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The English Theatre Of Hamburg




Newsletter
Mai, 2013

Dear Friends,

Rich Orloff’s BIG BOYS premiered on 9 May and will run until 29 June. There are only seven more weeks of this limited run. Be sure to book early so you don’t miss this unique comedy about the struggle for values in corporate America. A lot of people were disappointed that they could not see THE IMPORTANCE OF BEING EARNEST because they waited too long to book and the play was sold out in the final weeks. If you book early this will not happen to you.

You can now subscribe to our 2013--2014 Season and, as usual, see four plays for the price of three. Subscriptions to next season’s program can be obtained by phoning the box office (040-227 7089). We’re hoping that later in June you will be able to book tickets and subscriptions online and print out the tickets or subscription vouchers yourself. We are working on making this possible and will inform you when the system is functioning.

A quick reminder of the plays we are producing next year.

STONE COLD MURDER, a new British thriller by James Cawood that is packed with suspense and action.
RELATIVELY SPEAKING, a popular British comedy that is considered to be Alan Ayckbourn's best crafted piece. 
MASS APPEAL, a contemporary American play by Bill C. Davis that reveals the conflicts within the Catholic Church and is “one of those rare plays that entertains but also educates.”  (The Hollywood Reporter)
NATIONAL ANTHEMS, a powerfully gripping play by Dennis McIntyre about the collapse of the American Dream.

If you would like to download teaching material which includes summaries of our plays you can do so from our website as soon as the material has been written.

Sincerely yours,

The Directors

Robert Rumpf and Clifford Dean


The English Theatre of Hamburg  |  U-Bahn Mundsburg
Lerchenfeld 14  |  22081 Hamburg  |  Germany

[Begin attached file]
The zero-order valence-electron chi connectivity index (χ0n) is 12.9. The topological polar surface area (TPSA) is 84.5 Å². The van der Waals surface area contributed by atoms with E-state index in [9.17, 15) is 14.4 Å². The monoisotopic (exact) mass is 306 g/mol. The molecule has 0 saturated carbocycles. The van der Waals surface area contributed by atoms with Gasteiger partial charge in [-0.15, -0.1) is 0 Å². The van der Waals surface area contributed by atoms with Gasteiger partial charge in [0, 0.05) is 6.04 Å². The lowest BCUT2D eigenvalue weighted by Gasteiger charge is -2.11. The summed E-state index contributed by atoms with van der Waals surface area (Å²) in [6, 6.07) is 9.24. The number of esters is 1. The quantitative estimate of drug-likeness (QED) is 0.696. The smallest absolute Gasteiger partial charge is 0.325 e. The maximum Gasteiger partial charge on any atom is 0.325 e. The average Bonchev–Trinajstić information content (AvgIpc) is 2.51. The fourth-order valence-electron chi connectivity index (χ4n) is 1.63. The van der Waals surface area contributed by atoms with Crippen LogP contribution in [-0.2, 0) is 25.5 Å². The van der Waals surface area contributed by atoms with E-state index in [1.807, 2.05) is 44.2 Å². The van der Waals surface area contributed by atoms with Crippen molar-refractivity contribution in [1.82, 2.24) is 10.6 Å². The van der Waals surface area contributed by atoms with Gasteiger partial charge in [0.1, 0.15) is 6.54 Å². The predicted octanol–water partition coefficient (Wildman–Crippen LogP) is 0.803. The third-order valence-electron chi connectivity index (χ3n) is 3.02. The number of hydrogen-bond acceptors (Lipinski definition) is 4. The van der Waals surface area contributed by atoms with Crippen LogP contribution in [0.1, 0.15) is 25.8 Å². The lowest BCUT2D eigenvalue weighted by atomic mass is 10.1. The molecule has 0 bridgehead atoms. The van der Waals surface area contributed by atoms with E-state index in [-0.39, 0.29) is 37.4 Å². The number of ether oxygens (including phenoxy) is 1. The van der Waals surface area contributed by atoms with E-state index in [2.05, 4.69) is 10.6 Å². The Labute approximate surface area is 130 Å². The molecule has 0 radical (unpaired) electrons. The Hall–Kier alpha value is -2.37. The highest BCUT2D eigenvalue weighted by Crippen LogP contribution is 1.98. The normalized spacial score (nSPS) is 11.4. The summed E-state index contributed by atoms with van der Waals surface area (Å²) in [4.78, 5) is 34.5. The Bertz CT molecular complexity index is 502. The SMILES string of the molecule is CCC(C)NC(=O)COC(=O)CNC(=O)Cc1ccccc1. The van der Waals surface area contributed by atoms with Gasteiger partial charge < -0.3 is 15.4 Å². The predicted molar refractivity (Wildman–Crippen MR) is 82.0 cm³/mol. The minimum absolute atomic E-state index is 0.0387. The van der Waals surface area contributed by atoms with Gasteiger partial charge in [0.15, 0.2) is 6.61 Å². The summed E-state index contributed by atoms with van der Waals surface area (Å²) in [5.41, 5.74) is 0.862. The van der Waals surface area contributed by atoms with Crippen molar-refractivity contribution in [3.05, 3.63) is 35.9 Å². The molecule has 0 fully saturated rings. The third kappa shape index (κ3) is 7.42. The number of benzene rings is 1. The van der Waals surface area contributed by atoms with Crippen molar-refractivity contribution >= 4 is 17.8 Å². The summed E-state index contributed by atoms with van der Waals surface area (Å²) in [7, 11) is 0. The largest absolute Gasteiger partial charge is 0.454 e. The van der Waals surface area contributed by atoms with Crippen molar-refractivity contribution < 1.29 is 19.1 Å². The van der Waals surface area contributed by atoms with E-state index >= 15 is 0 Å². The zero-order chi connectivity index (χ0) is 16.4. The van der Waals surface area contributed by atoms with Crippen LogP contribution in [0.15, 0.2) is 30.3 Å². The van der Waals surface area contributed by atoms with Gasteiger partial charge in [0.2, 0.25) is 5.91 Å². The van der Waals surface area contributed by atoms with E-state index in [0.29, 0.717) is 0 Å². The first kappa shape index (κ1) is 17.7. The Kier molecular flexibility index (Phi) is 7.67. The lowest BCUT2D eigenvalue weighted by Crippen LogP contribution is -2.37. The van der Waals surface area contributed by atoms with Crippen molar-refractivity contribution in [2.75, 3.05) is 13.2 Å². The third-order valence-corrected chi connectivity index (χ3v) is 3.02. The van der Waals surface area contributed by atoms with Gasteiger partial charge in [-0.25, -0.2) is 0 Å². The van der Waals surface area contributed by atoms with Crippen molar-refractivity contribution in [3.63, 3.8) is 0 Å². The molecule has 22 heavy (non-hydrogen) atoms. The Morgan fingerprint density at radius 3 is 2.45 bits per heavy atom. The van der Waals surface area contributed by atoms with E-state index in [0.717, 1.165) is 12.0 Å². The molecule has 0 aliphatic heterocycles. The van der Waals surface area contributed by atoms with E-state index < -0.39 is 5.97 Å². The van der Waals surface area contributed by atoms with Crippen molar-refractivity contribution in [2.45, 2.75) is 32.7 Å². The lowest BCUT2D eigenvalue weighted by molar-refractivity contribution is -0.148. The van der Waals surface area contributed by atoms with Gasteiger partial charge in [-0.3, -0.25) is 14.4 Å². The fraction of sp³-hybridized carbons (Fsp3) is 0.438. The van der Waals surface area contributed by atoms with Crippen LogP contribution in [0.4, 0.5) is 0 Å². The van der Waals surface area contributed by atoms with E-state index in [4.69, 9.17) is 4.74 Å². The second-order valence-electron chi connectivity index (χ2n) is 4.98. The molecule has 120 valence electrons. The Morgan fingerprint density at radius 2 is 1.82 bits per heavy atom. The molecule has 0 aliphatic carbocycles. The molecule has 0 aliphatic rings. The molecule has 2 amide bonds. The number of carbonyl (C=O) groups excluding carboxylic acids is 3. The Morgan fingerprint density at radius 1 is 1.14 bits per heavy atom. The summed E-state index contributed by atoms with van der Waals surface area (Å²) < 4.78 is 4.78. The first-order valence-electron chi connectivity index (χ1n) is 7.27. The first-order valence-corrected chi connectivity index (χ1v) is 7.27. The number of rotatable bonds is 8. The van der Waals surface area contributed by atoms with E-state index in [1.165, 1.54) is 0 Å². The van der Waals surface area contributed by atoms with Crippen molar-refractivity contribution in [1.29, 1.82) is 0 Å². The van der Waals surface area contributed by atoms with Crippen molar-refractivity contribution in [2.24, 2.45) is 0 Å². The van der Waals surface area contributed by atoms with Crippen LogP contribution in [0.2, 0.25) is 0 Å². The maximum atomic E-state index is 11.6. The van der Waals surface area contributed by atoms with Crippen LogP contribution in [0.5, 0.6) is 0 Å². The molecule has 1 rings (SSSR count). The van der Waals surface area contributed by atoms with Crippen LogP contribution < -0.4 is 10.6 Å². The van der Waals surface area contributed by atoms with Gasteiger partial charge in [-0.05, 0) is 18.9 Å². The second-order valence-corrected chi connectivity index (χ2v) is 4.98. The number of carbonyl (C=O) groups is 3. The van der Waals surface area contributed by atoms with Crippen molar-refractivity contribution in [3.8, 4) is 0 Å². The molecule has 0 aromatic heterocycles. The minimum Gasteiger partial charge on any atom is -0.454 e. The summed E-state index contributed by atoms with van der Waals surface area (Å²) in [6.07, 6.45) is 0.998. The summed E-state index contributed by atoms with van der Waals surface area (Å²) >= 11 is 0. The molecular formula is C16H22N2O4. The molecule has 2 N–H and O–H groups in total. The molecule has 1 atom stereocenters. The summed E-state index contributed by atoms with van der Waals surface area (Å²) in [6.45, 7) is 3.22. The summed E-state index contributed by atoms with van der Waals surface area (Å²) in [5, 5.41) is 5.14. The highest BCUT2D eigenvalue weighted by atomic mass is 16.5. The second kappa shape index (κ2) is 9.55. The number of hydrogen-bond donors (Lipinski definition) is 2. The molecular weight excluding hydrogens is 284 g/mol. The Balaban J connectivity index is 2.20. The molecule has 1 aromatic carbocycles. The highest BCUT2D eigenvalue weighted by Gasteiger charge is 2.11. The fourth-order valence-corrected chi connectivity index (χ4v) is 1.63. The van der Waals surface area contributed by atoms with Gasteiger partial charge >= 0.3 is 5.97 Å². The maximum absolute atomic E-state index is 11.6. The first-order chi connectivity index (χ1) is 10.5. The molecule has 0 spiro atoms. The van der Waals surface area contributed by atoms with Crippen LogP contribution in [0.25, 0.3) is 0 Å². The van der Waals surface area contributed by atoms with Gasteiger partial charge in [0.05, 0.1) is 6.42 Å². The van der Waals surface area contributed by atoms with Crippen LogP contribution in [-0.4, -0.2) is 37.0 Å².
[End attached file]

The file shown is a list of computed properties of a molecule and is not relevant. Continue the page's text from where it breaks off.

Fax: 040 229 50 40  |  Tickets: 040 227 70 89
This issue
   

About Rich Orloff’s play BIG BOYS

If you like screwball comedy with a message for today, then BIG BOYS by award-winning playwright Rich Orloff is something for you. Described as “Big Business meets the Marx Brothers' Monkey Business”, the play starts out with what is worst in America's corporate culture and stretches it to its most absurd and, at times, surreal. It is filled with comic confrontations, naughty wordplay and sight gags. The plot is quite simple. It concerns Victor, the very successful and ruthless CEO of a large company. (No one, not even Victor, knows the name of the company or what it produces, but this doesn't seem to matter.) One day, Victor interviews and hires as his assistant Norman, a young business school graduate. Norman is highly idealistic and more than a little naïve when it comes to working in the real world. In contrast to Victor's unethical, profit-making schemes, Norman sees a better, more decent corporate way that will protect the environment and people's lives. The stage is thus set for a fierce, albeit hilarious battle between the two men for the heart and soul of corporate America. The play couldn't be more relevant. BIG BOYS also deals with the age-old question: Can a nice guy like Norman succeed in the business world by remaining true to his values? Or will he have to become more like Victor in order to join the big boys in America's corporate elite?